Average moving speed: 11.99 km/h (7.4 mi/h)
Max speed: 28.80 km/h (17.9 mi/h)
Average pace: 6.29 min/km (10.1 min/mi)
Average moving pace: 5.00 min/km (8.1 min/mi)
Fastest pace: 2.08 min/km (3.4 min/mi)
Max elevation: 85 m (277 ft)
Min elevation: 33 m (109 ft)
Elevation gain: 230 m (754 ft)
Max grade: 6 %
Min grade: -4 %
Recorded: 09/16/2012 8:57am

Friday, September 14, 2012

FHHR Hat Trick (or "Blood Sweat and Tears on the Double Bonus Loop")

It has been a punishing couple of months at work. The sort of stuff that, if you're not careful, can take a real toll on you over time. It sounds silly, but the Friday Happy Hour Rides (FHHR) have been instrumental in helping me put the work week behind me and carve out a few days to relax with my family and start the next week re-energized. The FHHR is a magical concoction of blood sweat and tears:
  • Sweat - take the tension from a long workweek and HAMMER it completely out of your body with your bike and miles of wooded singletrack. This is the one physical activity where I can completely commit myself physically and come home utterly exhausted and drenched in sweat and endorphins.
  • Blood - occasionally one of the group will get a little banged up. Nothing life altering, just a little mud and blood. If you're lucky it will be you. If you're really lucky it will be the guy in front of you. It jars you out of your day-to-day and reminds you that you're alive. If it's the guy in front of you, it's a reminder it could (and eventually will) be you.
Tangent: How does getting banged up make you feel alive? Well, that scraped shin or sore knee that starts throbbing during the noontime conference call is a tangible reminder of the adventure had - the fresh air, the speed, the laughs, the risk that you took, the high that you had just a few hours or days before. It's a daily reminder that you sometimes live outside the comfort zone of day-to-day life, in a place where shit happens to you. Stuff happening. That's living. That's alive.
  • Tears - of laughter. At The Overlook on a Friday afternoon there is nothing but your fellow bikers, some dirty bikes, a beautiful view, a warm beer or two and lots of great stories and laughter. Nothing heavy. We're twelve years old again. Riding bikes and carrying on in the woods. 
During the Friday ride, this concoction helps us switch gears from the workweek to the weekend. It happens subconsciously. We don't know it's happening. All we know when we saddle up at 5:00pm is that we'll return home in a couple of hours exhausted and energized, with the workweek fading in the rearview mirror and a full weekend of family, relaxation, and maybe some more adventure stretching out in front of us.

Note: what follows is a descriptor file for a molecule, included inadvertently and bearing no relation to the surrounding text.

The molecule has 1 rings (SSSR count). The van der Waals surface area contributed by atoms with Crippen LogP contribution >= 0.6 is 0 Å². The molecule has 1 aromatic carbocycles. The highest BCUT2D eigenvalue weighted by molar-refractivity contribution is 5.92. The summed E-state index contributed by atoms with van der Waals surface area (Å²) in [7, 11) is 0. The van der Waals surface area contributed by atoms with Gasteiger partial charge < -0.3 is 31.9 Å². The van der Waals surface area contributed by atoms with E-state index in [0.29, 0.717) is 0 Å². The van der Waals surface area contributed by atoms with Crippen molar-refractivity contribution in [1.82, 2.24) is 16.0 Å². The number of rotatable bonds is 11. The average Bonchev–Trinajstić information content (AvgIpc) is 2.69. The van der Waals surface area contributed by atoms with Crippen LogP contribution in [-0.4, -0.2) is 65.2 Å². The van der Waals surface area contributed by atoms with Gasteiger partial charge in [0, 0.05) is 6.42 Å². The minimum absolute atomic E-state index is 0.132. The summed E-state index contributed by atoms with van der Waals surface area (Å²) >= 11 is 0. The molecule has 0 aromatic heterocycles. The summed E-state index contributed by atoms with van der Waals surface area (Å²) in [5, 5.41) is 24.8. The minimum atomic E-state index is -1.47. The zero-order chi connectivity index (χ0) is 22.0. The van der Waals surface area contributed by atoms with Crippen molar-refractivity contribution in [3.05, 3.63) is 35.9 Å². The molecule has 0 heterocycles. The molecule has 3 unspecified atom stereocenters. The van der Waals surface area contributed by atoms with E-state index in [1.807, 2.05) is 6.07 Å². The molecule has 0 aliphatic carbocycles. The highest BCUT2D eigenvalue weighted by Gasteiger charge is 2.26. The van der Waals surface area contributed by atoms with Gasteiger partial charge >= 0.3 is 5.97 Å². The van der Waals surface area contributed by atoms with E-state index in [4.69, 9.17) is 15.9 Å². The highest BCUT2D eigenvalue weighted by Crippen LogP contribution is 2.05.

This week's FHHR installment was particularly notable for:
  • The un-frickin' believable weather. Yes this is truly the best riding time of year. 
  • Picking up a walk-on FHHR player. We will see if Mike becomes a regular (that would make three Mikes in the group of regulars, I am feeling outnumbered). 
  • Our emerging Object D'Art at The Overlook (according to Wikipedia an Object D'Art is "a work of art with some artistic merit. An artwork exhibited for the purposes of decoration or the reflection of social status"). This week Mark added a performance element when he did his imitation of "a monkey using a tool" to make his contribution.  We also instituted a "no repeat rule" to the performance art elements which elevates this from an Object D'Art to an outright competition. 
And if a walk-on and an installment of competitive performance art isn't enough, we were also treated to a reset of the crash counter on the hard charging return leg when Mark tried to bunny hop an 18" log pile at full speed (On most days a prudent rider would slow down just a little before hitting that log pile. This wasn't most days). We already had the sweat and tears in the bag. Now we had the blood... 

...which made today's FHHR a bonified Hat Trick. A FHHR Triple Crown!


"They say money can't buy happiness. But it can buy bikes and beer."
     - ecards

Thursday, September 13, 2012

Thursday Morning Shredfest

DB5 with Shredded Chain
I don't know if "it's darkest before the dawn" but when I saddled up this morning it was well before dawn and it was so dark I nearly collided with a couple of pre-dawn hikers on my way to the lake (I like to ride by moonlight when I can).  When I met DB5 around 6:00am the lake was shrouded in mist and the eastern sky was just starting to give up the ghost.

We decided to hit the hills on the west side. Of course this demanded that we eventually assault (again) The Sidewinder from the downhill side. I bailed on the first punch and waved DB5 in on the Furly single-speed. He fully committed all 220 pounds to the assault but unfortunately his two year old chain failed him, well, catastrophically. I mean it just shredded. I've seen many broken chains in the field but this was the first time I've seen the side plates on a chain literally ripped in half.

We took 15 minutes to laugh about how bad it could have been, take some pictures, repair the chain, and saddle up for the return leg.

An hour later I was showered, dressed, and at the office...snickering to myself and glad that there are DBs in this world who also like bikes and are crazy enough to ride them in the woods with me. In the dark. In the early morning on a weekday. It's one of the things that gets me through the day...


"Cycling is like church-many attend but few understand"
     -- Jim Burlant